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Lumber prices fall, but shortage remains

By agedleadstore
Lumber prices fall, but shortage remains Feature Image
3 minute read

Savings from lower lumber prices could help consumers, but experts say the U.S. needs more government action to help boost supply and keep prices low.

Lumber is essential to home production in the U.S. According to the National Association of Home Builders, nine out of 10 new single-family homes built in the U.S. are wood-framed.

The U.S. depends on lumber imports from Canada. During the Covid pandemic, sawmills slowed production in anticipation of lower demand.

However, according to the NAHB, when demand skyrocketed, sawmills weren’t able to ramp up to meet this demand.

Experts say the U.S. needs to build about 2 million homes to meet demand, but there isn’t enough lumber available.

According to Moody’s Analytics, the U.S. is currently short more than 1.5 million homes.

This shortage has caused home sales and rental prices to exceed affordability for many consumers.

NAHB Chief Economist Robert Dietz said lumber for a typical single-family home is ranging between $30,000 to $40,000, and about $10,000 per apartment unit, USA Today reported.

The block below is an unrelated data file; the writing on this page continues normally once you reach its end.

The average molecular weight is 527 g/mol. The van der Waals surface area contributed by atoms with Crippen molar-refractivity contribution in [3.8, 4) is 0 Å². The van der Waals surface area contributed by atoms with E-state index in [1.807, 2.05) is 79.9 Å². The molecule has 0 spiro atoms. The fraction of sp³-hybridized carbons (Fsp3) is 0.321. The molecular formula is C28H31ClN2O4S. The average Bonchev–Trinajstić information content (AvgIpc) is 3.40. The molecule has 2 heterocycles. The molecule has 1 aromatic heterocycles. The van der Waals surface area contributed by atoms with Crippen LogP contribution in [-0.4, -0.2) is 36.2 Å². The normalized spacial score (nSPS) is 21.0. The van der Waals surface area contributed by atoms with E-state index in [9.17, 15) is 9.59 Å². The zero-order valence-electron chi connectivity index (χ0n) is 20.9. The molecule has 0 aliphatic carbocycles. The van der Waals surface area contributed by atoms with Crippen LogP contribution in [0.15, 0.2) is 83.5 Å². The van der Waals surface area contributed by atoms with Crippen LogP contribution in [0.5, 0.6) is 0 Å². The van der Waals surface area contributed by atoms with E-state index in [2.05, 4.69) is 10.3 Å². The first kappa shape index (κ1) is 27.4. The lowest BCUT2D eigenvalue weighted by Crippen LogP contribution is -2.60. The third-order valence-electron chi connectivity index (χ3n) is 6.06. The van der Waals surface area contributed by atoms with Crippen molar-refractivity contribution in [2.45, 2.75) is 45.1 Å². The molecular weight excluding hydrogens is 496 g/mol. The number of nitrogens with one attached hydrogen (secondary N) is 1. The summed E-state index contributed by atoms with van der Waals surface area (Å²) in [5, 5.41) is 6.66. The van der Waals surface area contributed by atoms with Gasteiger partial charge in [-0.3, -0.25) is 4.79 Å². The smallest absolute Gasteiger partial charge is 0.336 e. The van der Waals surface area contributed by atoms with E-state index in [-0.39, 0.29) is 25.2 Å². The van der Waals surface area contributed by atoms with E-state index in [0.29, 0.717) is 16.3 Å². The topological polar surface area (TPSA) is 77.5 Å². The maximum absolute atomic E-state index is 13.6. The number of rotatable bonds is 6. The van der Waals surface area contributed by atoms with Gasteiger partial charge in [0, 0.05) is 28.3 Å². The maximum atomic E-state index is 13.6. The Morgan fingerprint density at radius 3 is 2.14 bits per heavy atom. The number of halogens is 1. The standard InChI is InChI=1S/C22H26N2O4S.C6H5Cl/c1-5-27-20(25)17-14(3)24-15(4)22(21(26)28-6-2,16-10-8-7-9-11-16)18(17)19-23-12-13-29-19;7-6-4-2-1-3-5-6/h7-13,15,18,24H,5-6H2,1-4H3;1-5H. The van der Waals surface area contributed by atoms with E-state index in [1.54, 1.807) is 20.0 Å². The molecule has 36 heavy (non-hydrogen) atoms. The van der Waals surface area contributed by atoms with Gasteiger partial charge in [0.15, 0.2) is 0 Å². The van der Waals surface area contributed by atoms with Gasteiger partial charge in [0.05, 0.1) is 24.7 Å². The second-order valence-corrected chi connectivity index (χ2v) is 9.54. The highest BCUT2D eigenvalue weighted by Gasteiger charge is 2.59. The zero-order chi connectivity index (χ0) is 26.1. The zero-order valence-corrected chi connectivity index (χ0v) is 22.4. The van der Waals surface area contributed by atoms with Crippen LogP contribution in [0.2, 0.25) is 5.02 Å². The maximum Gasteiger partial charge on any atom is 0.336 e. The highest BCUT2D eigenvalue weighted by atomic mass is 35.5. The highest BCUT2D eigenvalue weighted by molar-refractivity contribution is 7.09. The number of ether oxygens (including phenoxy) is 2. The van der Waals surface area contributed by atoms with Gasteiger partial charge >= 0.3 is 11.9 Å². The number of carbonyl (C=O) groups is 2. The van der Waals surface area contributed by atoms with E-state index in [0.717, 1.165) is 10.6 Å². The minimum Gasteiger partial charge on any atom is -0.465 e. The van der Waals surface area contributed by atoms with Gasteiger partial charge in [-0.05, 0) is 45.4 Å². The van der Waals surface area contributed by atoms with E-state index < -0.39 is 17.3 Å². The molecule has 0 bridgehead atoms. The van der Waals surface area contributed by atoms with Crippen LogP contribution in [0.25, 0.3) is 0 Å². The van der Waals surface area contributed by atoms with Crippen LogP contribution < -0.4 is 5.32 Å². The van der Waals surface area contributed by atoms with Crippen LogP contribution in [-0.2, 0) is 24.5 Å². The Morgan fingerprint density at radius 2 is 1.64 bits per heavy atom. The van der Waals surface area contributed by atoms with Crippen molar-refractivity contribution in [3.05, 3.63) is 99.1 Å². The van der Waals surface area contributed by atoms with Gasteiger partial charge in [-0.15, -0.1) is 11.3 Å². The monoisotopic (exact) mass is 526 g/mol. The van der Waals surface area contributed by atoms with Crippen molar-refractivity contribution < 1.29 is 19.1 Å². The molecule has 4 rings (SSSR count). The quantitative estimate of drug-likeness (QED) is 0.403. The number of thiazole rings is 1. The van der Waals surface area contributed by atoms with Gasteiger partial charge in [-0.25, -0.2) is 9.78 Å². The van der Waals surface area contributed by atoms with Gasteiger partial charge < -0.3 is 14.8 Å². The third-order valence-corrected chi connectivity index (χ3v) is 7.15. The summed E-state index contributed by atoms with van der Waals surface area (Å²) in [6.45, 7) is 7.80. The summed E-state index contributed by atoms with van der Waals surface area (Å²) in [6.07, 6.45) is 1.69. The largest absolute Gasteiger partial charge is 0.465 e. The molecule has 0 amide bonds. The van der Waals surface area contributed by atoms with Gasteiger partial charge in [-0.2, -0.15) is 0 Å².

Experts say lumber prices spiked in response to supply chain issues, labor shortages, and high demand.

The Biden administration also doubled the tariffs last year on Canadian lumber imports.

Lumber prices hit a peak of $1,733 per thousand board feet at around this time last year, and still were above $1,000 just a few months ago, according to Statista.

Now, the Chicago Mercantile Exchange is showing current trading figures at around $650 per thousand board feet.

To compare, the 2020 high was $400 per board foot.

Many experts think President Biden needs to take action to improve the housing supply. He recently announced an action plan for affordable housing.

But while experts caution that consumers shouldn’t expect pre-pandemic prices for home improvement projects this summer, they say many are likely to benefit from the lower lumber prices as previous stock is reduced.

As more and more buyers have been priced out of the market, many have turned to home improvement projects to spruce up their current dwellings and improve the value for a future sale.

Many have also taken advantage of high home equity to cash-out refinance and use the funds for these types of projects.

Experts say the following types of projects may add the most value to a home:

  • Kitchen renovations
  • Upgraded, energy-efficient appliances
  • Upgraded bathrooms
  • Opening up floor plan
  • Finished basement or attic
  • New roofing or siding
  • New or upgraded deck
  • Fresh coats of paint inside and out

Projects that don’t add value include luxury additions or swimming pools. Experts say to check comparable homes in the area to determine which projects make the most sense.

Photo by Ono Kosuki

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